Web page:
by Hope Madden and George Wolf
Todd Phillips, director of the Hangover trilogy among other comedies, recently told Vanity Fair that he had to get out of comedy because woke culture made it impossible to be funny.
That sounds like a butthurt white guy nobody thinks is funny. Doesn’t that actually make him the perfect person to reimagine Joker?
Directing and co-writing with Scott Silver (The Fighter), Phillips offers an origin story that sees mental illness, childhood trauma, adult alienation and societal disregard as the ingredients that form a singular villain—a man who cannot come into his own until he embraces his inner sinister clown.
It’s a dangerous idea and a dangerous film, but that doesn’t make it a bad movie. In many respects—though not all—it is a great movie. This is partly thanks to an ambitious screenplay, Lawrence Sher’s intense cinematography, solid directorial instincts with some beautifully staged violence and constant (indeed, fanboy-esque) nods to Scorsese.
But let’s be honest, it’s mainly because Joaquin Phoenix is a god among actors. His scenes of transformation, his scenes alone, his mesmerizing command of physicality, and in particular his unerringly unnerving chemistry with other actors are haunting.
Phoenix is Arthur Fleck, (or Afleck, if you were giving points for Batman references) wannabe standup comic and put upon outcast in 1981 Gotham City. The garbage strike has everyone testy. Rich, entitled Thomas Wayne (Bruce’s dad) isn’t helping matters with his bid for the mayor’s office and his disdain for those who are struggling.
Since Phillips genuflects to both Taxi Driver and King of Comedy, it is appropriate that Robert DeNiro, with some snazzy new teeth, participates as Murray Franklin, the late night legend that Arthur and his mother (Frances Conroy) watch every night.
More than once, Phillips does not trust his audience to stay with the direction he’s taken, and it’s unfortunate. These “look what I’m doing here” scenes drag the film, but as long as you never take your eyes off Phoenix (and who could?), you’re not likely to notice.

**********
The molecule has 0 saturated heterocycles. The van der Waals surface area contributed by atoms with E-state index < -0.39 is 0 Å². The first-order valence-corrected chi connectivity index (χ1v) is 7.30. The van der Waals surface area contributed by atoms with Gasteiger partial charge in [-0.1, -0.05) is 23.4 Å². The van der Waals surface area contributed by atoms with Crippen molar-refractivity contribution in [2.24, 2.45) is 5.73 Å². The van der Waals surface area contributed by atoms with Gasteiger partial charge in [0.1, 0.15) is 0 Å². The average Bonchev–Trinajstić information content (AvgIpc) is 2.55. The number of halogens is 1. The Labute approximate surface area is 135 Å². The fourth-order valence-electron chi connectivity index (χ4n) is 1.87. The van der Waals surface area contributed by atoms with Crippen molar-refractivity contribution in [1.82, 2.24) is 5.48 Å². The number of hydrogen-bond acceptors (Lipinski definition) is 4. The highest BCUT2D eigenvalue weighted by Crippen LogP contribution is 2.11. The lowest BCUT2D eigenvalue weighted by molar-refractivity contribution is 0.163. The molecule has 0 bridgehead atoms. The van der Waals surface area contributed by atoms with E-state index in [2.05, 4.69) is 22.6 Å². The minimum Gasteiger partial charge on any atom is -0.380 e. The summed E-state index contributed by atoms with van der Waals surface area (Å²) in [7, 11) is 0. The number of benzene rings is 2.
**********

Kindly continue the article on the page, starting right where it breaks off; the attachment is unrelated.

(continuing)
A pivotal moment where Arthur crashes a posh screening of Charlie Chaplin’s Modern Times is Phillips’s less-than-subtle reminder that it has always been the clowns in this world who reflect society’s reality back to us. It’s a wise move to make this an alienated-to-the-point-of-violence white guy who takes his frustrations out not on the powerless, but on those with power, thus becoming a kind of hero himself.
Of course, the inclusion of Chaplin could also be read as a direct admission that Joker is a comment on our modern times. Superhero universe? Fanatical throngs blindly following a sociopath? Checks out.
But similar to Phillips’s approach with War Dogs three years ago, an uneven tone lessens the intended impact. Alongside the straightforward Scorsese homages are left turns into Oliver Stone territory a la Natural Born Killers. That black comedic satire is a tough nut regardless, even more so if comes in fits and starts.
Credit Phillips for a damn the torpedoes vision that’s damn near palpable, but it’s impossible to imagine this all meshing as well as it does without Phoenix. His presence is completely transfixing, always convincing you that he is here to fulfill this legendary character’s destiny.
Remember when we thought Nicholson could never be topped? Then Ledger did it. And now Phoenix makes this the darkest, most in-the-moment Joker we’ve seen.
And it’s chilling.
So, Phillips succeeded in making an anti-comedy and anti-comic book movie because bro culture totally rules and comedy is dead and that’s not a privileged cop out at all. But then, it is possible to separate art and the artist.
We all still love Rosemary’s Baby, right?